The Austrian School made its attraction to knowledge-hungry students the linchpin of the libertarian movement. Science, which sees itself as value-free, is not per se hostile to state interventions in people's economic activity, but rather shows that interventionist or regulatory interventions are not available free of charge. If a government decrees a minimum wage, for example, this means first of all a ban on employment contracts with lower wages. Many workers will benefit and they will be able to ask for the higher wages. On the other hand, an employer will only employ workers if they bring in more than they cause him to pay for. If minimum wages and other bureaucratic regulations increase the cost to the employer, then unemployment will arise among those whose employment brings little or no income to the employer. Mostly these are the low-skilled. The staggering youth unemployment rates in the eurozone periphery illustrate this.
According to the Austrians, this economic analysis presents the legislator with a difficult choice: he can accept that some people are poorly paid, or he can give some employees a higher income with minimum wages, which is not available for free, but from The low skilled with unemployment must be paid. Well-intentioned state interference in the free agreements of its citizens has undesirable, often overlooked and costly effects. That is the essence of the teaching of the Austrian School.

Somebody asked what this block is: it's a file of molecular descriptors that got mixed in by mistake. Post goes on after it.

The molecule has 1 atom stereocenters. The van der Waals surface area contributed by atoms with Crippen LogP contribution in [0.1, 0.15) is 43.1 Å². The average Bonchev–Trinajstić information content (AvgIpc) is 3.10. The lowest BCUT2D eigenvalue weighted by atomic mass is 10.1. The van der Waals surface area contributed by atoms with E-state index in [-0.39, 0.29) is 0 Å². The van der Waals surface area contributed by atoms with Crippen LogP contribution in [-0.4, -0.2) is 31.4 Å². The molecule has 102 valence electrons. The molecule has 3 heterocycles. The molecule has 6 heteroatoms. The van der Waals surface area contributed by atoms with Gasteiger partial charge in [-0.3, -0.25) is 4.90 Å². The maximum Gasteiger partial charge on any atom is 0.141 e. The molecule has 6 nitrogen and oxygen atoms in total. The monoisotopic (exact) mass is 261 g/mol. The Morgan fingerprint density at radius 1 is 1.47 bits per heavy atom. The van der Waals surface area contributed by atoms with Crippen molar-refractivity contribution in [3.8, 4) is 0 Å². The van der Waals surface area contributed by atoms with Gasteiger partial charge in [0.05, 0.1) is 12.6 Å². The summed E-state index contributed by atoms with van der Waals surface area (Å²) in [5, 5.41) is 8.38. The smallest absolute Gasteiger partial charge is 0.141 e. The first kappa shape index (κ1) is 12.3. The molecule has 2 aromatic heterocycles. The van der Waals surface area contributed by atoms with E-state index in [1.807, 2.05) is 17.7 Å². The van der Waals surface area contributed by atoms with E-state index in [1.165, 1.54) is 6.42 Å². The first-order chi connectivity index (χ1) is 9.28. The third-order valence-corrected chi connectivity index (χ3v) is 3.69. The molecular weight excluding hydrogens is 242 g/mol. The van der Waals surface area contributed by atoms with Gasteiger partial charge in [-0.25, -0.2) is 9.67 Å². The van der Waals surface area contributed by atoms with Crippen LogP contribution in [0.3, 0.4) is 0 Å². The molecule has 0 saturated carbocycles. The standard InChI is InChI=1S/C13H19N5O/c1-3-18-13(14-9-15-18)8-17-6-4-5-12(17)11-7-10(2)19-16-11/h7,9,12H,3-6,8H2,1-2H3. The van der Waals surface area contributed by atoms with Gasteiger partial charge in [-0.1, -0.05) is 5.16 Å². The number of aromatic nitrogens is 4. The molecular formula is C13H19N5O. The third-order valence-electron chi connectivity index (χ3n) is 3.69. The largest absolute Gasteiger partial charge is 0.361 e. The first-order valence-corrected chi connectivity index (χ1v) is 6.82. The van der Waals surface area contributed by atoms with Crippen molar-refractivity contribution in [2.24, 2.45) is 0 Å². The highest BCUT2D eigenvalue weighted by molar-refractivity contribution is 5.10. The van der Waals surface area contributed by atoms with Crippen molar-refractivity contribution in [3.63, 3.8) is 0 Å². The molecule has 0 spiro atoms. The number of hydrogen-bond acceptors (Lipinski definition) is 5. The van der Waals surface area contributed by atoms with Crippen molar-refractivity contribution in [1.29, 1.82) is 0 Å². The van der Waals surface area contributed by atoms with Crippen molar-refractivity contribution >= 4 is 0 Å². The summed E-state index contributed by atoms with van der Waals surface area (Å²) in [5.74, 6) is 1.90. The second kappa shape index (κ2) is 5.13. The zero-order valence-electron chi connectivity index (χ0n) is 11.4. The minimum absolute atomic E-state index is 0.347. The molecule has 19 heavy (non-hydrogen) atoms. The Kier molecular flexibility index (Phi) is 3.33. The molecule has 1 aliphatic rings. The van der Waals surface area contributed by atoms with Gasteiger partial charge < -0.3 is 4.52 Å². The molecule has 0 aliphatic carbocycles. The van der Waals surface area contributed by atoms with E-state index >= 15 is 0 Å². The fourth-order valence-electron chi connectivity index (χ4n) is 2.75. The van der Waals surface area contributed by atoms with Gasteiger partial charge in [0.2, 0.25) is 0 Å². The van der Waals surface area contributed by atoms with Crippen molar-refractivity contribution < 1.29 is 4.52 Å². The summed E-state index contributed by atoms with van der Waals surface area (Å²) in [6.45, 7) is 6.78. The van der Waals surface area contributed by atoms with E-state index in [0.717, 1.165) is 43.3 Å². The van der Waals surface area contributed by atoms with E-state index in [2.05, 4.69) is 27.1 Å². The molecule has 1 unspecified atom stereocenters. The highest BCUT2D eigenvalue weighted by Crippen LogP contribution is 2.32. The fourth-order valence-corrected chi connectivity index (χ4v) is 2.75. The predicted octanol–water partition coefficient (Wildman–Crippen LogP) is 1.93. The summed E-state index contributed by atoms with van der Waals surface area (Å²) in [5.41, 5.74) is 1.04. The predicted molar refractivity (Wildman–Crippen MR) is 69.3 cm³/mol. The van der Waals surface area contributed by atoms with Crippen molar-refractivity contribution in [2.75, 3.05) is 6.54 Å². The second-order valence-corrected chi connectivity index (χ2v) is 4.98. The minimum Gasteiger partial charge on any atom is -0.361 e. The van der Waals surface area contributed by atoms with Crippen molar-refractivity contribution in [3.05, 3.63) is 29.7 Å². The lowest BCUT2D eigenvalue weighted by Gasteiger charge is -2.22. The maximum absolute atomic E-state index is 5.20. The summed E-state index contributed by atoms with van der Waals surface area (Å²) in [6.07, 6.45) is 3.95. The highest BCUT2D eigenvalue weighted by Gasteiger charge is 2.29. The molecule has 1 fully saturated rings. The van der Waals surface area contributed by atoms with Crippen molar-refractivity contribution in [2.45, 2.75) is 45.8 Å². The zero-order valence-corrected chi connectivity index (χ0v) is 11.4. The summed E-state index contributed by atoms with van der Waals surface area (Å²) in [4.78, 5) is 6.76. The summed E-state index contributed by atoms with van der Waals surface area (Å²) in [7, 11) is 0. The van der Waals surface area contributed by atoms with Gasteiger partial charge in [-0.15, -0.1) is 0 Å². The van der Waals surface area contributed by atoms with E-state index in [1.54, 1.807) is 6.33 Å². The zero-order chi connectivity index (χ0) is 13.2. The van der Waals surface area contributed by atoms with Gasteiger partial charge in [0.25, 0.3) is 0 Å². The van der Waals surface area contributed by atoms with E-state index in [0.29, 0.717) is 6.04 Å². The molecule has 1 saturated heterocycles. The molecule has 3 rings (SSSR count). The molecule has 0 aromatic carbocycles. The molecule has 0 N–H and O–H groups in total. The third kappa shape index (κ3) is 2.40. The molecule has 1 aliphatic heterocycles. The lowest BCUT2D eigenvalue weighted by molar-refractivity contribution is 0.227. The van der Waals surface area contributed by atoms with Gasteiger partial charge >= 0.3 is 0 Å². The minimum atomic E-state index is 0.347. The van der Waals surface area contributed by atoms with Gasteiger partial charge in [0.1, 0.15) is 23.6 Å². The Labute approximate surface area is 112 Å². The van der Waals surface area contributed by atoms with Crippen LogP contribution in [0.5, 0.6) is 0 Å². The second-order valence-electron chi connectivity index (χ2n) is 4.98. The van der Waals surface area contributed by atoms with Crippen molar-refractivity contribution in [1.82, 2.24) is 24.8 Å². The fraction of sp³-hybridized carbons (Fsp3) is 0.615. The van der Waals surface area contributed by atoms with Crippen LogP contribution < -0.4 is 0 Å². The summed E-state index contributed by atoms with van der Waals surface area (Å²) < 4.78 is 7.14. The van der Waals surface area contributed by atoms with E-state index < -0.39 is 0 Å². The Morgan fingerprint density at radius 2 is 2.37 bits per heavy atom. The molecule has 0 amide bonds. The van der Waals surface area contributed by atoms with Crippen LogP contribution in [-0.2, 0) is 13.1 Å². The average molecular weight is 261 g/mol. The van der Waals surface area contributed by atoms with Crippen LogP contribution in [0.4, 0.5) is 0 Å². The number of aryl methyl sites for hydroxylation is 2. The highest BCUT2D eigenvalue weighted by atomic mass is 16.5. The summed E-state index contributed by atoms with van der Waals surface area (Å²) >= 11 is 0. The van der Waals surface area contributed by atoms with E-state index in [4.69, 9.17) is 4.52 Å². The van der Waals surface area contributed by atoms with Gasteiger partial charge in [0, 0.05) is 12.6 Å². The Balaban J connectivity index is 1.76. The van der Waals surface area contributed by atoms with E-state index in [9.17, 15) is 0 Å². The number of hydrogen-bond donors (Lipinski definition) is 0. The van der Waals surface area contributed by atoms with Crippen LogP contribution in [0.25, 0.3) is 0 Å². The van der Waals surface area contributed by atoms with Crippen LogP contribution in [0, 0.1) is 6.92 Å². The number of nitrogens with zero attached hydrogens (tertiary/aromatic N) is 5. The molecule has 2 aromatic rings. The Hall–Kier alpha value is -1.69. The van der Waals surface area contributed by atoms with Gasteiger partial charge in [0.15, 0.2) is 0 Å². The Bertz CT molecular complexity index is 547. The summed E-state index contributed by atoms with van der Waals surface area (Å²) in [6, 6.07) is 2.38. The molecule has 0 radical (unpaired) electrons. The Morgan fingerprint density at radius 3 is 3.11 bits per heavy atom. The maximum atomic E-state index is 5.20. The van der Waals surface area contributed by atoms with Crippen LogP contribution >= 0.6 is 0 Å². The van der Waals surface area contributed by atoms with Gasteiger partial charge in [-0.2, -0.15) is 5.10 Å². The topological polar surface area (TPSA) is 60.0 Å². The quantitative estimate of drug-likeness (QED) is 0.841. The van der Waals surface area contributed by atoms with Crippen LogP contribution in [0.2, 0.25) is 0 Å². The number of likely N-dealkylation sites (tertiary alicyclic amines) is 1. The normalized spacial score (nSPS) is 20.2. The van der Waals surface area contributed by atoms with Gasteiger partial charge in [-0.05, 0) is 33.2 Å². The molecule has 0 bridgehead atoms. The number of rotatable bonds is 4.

This very superficial glimpse into the Austrian School illuminates why it should be considered the core of libertarian thinking. Economic considerations are shaking the popular belief that if the state intervenes, it can easily change the world for the better. The economic concern about the undesirable consequences plants the seeds of skepticism towards state action. The state's claim to design turns out to be a dangerous ideal, and the politician who wants to increase welfare becomes an emperor without clothes.